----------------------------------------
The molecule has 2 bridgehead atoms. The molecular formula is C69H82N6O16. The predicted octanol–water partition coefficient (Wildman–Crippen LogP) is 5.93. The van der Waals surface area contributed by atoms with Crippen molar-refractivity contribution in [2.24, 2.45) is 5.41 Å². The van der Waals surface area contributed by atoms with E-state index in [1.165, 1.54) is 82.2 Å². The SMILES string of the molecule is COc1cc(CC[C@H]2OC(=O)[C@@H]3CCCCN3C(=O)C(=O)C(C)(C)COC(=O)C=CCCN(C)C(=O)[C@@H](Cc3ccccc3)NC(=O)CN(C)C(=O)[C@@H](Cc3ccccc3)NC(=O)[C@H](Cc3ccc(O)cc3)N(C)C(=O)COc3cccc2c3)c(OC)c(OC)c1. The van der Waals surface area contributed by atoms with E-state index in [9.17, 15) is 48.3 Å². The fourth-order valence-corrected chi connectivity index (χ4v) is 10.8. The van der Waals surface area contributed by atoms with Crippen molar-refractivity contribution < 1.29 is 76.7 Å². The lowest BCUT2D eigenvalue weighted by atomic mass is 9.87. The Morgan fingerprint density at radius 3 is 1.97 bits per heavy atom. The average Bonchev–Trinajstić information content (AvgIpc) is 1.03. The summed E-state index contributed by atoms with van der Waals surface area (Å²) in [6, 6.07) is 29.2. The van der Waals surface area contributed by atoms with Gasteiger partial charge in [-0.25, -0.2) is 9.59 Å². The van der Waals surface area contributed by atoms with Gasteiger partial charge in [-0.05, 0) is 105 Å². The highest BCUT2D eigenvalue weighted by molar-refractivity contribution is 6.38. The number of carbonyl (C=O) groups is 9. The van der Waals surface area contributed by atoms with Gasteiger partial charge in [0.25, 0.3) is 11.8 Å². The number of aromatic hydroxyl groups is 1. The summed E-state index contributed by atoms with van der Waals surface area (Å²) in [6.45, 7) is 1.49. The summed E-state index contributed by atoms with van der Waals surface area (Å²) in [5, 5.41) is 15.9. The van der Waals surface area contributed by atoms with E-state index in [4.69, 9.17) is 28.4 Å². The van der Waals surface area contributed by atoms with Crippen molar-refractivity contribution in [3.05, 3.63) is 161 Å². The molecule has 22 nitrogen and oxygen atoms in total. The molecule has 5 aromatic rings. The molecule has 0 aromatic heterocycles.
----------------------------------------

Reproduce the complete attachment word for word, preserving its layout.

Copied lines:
The molecule has 2 bridgehead atoms. The molecular formula is C69H82N6O16. The predicted octanol–water partition coefficient (Wildman–Crippen LogP) is 5.93. The van der Waals surface area contributed by atoms with Crippen molar-refractivity contribution in [2.24, 2.45) is 5.41 Å². The van der Waals surface area contributed by atoms with E-state index in [1.165, 1.54) is 82.2 Å². The SMILES string of the molecule is COc1cc(CC[C@H]2OC(=O)[C@@H]3CCCCN3C(=O)C(=O)C(C)(C)COC(=O)C=CCCN(C)C(=O)[C@@H](Cc3ccccc3)NC(=O)CN(C)C(=O)[C@@H](Cc3ccccc3)NC(=O)[C@H](Cc3ccc(O)cc3)N(C)C(=O)COc3cccc2c3)c(OC)c(OC)c1. The van der Waals surface area contributed by atoms with E-state index in [9.17, 15) is 48.3 Å². The fourth-order valence-corrected chi connectivity index (χ4v) is 10.8. The van der Waals surface area contributed by atoms with Crippen molar-refractivity contribution < 1.29 is 76.7 Å². The lowest BCUT2D eigenvalue weighted by atomic mass is 9.87. The Morgan fingerprint density at radius 3 is 1.97 bits per heavy atom. The average Bonchev–Trinajstić information content (AvgIpc) is 1.03. The summed E-state index contributed by atoms with van der Waals surface area (Å²) in [6, 6.07) is 29.2. The van der Waals surface area contributed by atoms with Gasteiger partial charge in [-0.25, -0.2) is 9.59 Å². The van der Waals surface area contributed by atoms with Gasteiger partial charge in [-0.05, 0) is 105 Å². The highest BCUT2D eigenvalue weighted by molar-refractivity contribution is 6.38. The number of carbonyl (C=O) groups is 9. The van der Waals surface area contributed by atoms with Gasteiger partial charge in [0.25, 0.3) is 11.8 Å². The number of aromatic hydroxyl groups is 1. The summed E-state index contributed by atoms with van der Waals surface area (Å²) in [6.45, 7) is 1.49. The summed E-state index contributed by atoms with van der Waals surface area (Å²) in [5, 5.41) is 15.9. The van der Waals surface area contributed by atoms with E-state index in [4.69, 9.17) is 28.4 Å². The van der Waals surface area contributed by atoms with Crippen molar-refractivity contribution in [3.05, 3.63) is 161 Å². The molecule has 22 nitrogen and oxygen atoms in total. The molecule has 5 aromatic rings. The molecule has 0 aromatic heterocycles.